If you want your shed foundation to last until you want to get rid of it, a concrete slab foundation is the way to go. It may be a little more challenging to construct, but the trouble will be rewarded in the end. The nice thing about a concrete slab foundation is that you can put it anywhere and know it will be stable.
There is one thing to keep in mind about a concrete slab foundation: some counties and codes may look at it as a permanent structure and require different permits. Usually, a freestanding shed does not require a license unless it is a concrete slab. Before starting this project, check your code listings, or it might cause unwanted trouble.
How to build wood concrete forms for the base
The first thing you want to do is lay out your shed for forming. You can use the 3:4:5 right triangle rule to get all the corners 90 degrees. Then dig away about 6 inches of soil, including the sod, if there is any. We want it deep enough to add enough gravel for good drainage.
Next, dig a trench about 8 inches wide around the edge about 12 inches deep, then slope the interior walls at a 45-degree angle so the trench is about 18 inches wide at the top.
Use level lines as guides to install 2×8 forms. You can also use a laser if you own modern tools, but the old-school will also work. Place one board and drive in 2×4 end stakes starting at a corner. Level the board so the top is at least 4 inches above the ground, and nail (or screw) it to the stakes. Install the second board, check the corner for square, and reposition the boards as needed.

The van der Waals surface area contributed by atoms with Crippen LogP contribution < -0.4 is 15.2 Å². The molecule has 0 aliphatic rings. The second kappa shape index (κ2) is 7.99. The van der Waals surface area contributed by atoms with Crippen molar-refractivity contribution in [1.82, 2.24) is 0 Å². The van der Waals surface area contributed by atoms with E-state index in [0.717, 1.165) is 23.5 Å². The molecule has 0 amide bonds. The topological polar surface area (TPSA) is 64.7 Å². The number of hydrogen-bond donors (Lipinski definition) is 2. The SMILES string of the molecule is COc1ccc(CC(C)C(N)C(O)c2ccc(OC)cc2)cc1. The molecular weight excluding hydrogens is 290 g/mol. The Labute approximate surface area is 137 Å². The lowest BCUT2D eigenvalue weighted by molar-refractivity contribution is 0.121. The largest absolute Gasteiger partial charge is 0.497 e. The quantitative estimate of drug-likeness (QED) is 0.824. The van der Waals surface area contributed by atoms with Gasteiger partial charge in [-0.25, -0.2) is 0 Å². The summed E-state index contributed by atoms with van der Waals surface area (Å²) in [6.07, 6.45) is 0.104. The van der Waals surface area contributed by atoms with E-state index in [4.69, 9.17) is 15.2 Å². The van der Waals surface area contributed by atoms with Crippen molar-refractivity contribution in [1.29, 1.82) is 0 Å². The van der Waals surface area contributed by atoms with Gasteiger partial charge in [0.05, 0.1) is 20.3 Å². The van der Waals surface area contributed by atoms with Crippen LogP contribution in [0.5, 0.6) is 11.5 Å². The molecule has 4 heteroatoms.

It is essential to make sure the form is square to this measure across opposite corners. When both opposite corners give the exact measurement, you know its perfect rectangle shape. Adjust the positions of forms as needed so the diagonal distances are equal. Then, we can brace the forms every 2 to 3 feet with additional 2×4 stakes.
If you want extra support, add a kicker brace, nailing 2×2 at an angle to a stake outside the form. Don’t forget to add a commercial release agent to the forms, like concrete form oil, so that the concrete won’t stick to the forms; this can be bought at any home improvement store.